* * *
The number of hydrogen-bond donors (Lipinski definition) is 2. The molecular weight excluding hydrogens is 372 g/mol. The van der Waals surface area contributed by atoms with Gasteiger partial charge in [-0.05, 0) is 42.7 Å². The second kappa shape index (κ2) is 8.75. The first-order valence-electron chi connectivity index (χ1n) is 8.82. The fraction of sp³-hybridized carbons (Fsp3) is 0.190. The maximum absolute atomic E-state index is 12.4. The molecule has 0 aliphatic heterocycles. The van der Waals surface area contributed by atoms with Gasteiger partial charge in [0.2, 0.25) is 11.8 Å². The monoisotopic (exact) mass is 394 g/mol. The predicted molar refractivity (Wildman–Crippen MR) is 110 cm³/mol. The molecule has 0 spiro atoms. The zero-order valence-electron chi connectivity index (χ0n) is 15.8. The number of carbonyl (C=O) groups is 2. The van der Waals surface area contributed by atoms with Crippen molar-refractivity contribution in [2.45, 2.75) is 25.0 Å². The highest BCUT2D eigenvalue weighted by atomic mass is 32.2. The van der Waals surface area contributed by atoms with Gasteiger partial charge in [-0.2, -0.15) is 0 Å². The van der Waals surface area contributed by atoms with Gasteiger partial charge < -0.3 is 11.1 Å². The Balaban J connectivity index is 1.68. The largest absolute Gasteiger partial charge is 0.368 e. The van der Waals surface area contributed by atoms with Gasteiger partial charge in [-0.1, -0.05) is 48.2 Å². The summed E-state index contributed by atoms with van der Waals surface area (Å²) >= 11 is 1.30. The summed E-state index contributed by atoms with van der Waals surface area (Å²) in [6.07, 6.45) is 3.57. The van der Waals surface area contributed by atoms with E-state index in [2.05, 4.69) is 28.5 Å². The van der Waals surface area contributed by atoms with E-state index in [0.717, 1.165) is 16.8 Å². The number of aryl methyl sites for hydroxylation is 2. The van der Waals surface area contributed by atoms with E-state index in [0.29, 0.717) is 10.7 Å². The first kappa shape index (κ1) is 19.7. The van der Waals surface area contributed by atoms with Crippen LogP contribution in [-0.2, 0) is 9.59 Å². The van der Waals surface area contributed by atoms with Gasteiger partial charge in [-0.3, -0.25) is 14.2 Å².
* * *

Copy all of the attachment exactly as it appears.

The number of hydrogen-bond donors (Lipinski definition) is 2. The molecular weight excluding hydrogens is 372 g/mol. The van der Waals surface area contributed by atoms with Gasteiger partial charge in [-0.05, 0) is 42.7 Å². The second kappa shape index (κ2) is 8.75. The first-order valence-electron chi connectivity index (χ1n) is 8.82. The fraction of sp³-hybridized carbons (Fsp3) is 0.190. The maximum absolute atomic E-state index is 12.4. The molecule has 0 aliphatic heterocycles. The van der Waals surface area contributed by atoms with Gasteiger partial charge in [0.2, 0.25) is 11.8 Å². The monoisotopic (exact) mass is 394 g/mol. The predicted molar refractivity (Wildman–Crippen MR) is 110 cm³/mol. The molecule has 0 spiro atoms. The zero-order valence-electron chi connectivity index (χ0n) is 15.8. The number of carbonyl (C=O) groups is 2. The van der Waals surface area contributed by atoms with Crippen molar-refractivity contribution in [2.45, 2.75) is 25.0 Å². The highest BCUT2D eigenvalue weighted by atomic mass is 32.2. The van der Waals surface area contributed by atoms with Gasteiger partial charge in [-0.2, -0.15) is 0 Å². The van der Waals surface area contributed by atoms with Gasteiger partial charge < -0.3 is 11.1 Å². The Balaban J connectivity index is 1.68. The largest absolute Gasteiger partial charge is 0.368 e. The van der Waals surface area contributed by atoms with Gasteiger partial charge in [-0.1, -0.05) is 48.2 Å². The summed E-state index contributed by atoms with van der Waals surface area (Å²) >= 11 is 1.30. The summed E-state index contributed by atoms with van der Waals surface area (Å²) in [6.07, 6.45) is 3.57. The van der Waals surface area contributed by atoms with E-state index in [2.05, 4.69) is 28.5 Å². The van der Waals surface area contributed by atoms with E-state index in [0.717, 1.165) is 16.8 Å². The number of aryl methyl sites for hydroxylation is 2. The van der Waals surface area contributed by atoms with E-state index in [0.29, 0.717) is 10.7 Å². The first kappa shape index (κ1) is 19.7. The van der Waals surface area contributed by atoms with Crippen LogP contribution in [-0.2, 0) is 9.59 Å². The van der Waals surface area contributed by atoms with Gasteiger partial charge in [-0.3, -0.25) is 14.2 Å².